- Your Facebook identity can be very different from your public Twitter identity. Facebook is frequently used as a more casual social network, where people connect with their friends and family. The way people post tends to be more personal and the language is more colloquial. Meatier topics aren’t as common, with people shying away from stirring up conflict by presenting personal, political or religious values that may cause tension between close friends. Facebook is not viewed as a real-time knowledge database the way Twitter is; it has more of a just-for-fun approach to it. When brands connect with people on Facebook it’s often in a more entertainment style approach. To put it succinctly, hashtags may not be valuable in an entertainment context because #funny is probably too broad to be valuable.
- People don’t actively seek out content on Facebook. When you login to Facebook, you usually start by checking your notifications to see how people you’ve chosen to connect with have interacted with you lately. Then you may start scrolling through your newsfeed to see if your friends have posted anything interesting recently. Many people have already taken advantage of Facebook’s filtering features to only block out content from people they’re not as close with or less interested in, by eliminating particular individuals or lists of people from appearing in their newsfeed. The trend has been toward tighter filtering, to show users only the content that from people they actually care about. This is evidenced by Facebook’s list feature (possibly inspired by Twitter’s own list functionality), which allow people to file people into lists such as “Close Friends.” This lends to an experience that is focused on tighter-knit groups of people. Hashtags are the complete opposite; they focus conversations around as wide of an audience as possible, narrowed in scope only by topics which can still be general.
- People may have no interest in reading strangers’ Facebook posts, even around a specific category. This comes down to the way that people interact and consume content on Facebook. People usually don’t accept friend requests from people they don’t know because they don’t have any interest in connecting with strangers over Facebook. This suggests that people may not have any interest in reading strangers’ Facebook content either. People aren’t on Facebook to read the news the way they are for Twitter. They don’t go on it to stay up-to-date with whitepapers and studies from industry experts and for insights from professional connections. They’re on it for the memes, the funny pictures, the vacation albums, the YouTube hits, and to chat with their buddies.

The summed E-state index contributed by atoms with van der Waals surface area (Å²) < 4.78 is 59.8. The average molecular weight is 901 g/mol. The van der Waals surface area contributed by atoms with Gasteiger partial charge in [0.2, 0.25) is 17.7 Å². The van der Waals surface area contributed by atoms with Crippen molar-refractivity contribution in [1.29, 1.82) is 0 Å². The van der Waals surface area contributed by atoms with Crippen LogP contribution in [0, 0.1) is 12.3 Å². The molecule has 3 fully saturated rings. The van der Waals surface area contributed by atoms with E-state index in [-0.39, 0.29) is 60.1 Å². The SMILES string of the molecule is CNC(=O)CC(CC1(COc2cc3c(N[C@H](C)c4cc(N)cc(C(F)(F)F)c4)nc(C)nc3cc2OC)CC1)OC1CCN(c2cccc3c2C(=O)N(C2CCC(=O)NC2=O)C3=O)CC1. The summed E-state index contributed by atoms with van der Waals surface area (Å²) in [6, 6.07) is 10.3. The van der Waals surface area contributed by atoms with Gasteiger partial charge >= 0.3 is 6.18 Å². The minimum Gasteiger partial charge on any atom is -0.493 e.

- People might not even be interested in their own friends’ posts about a specific topic. Facebook already satisfies this interest in popular topics by grouping posts about the same thing in your newsfeed. This usually happens when multiple people have shared the same thing or when an event is coming up and everyone shares their plans, such as New Years Eve. Is there really a need for zeroing in on everyone’s conversations to see every person who has posted about what they are eating for lunch, their boredom, tonight’s sunset, the worldwide event we’re all aware of, or how excited everyone is that it’s Friday? It just doesn’t seem like it would provide added value to see the same repeating statuses over and over again. It’s already apparent that people have a limited capacity for repeat statuses, as highlighted by the sarcastic posts that mock the slew of redundant statuses everyone is sick of seeing.
It’s possible that Facebook tests this feature and determines it isn’t something they will use. It’s also possible that Facebook implements this feature, and receives positive or negative user feedback. People may not adopt the practice of using hashtags on Facebook, or even resist the introduction of them into their newsfeed. We may slowly adapt and change the way we use Facebook so that hashtags make more sense and integrate with its functionality. But if Facebook introduces hashtags as bait for marketers in an attempt to improve monetization at the expense of the user experience, they risk one their most valuable assets-a massive user base.
How do you think Facebook users would react to hashtag integration?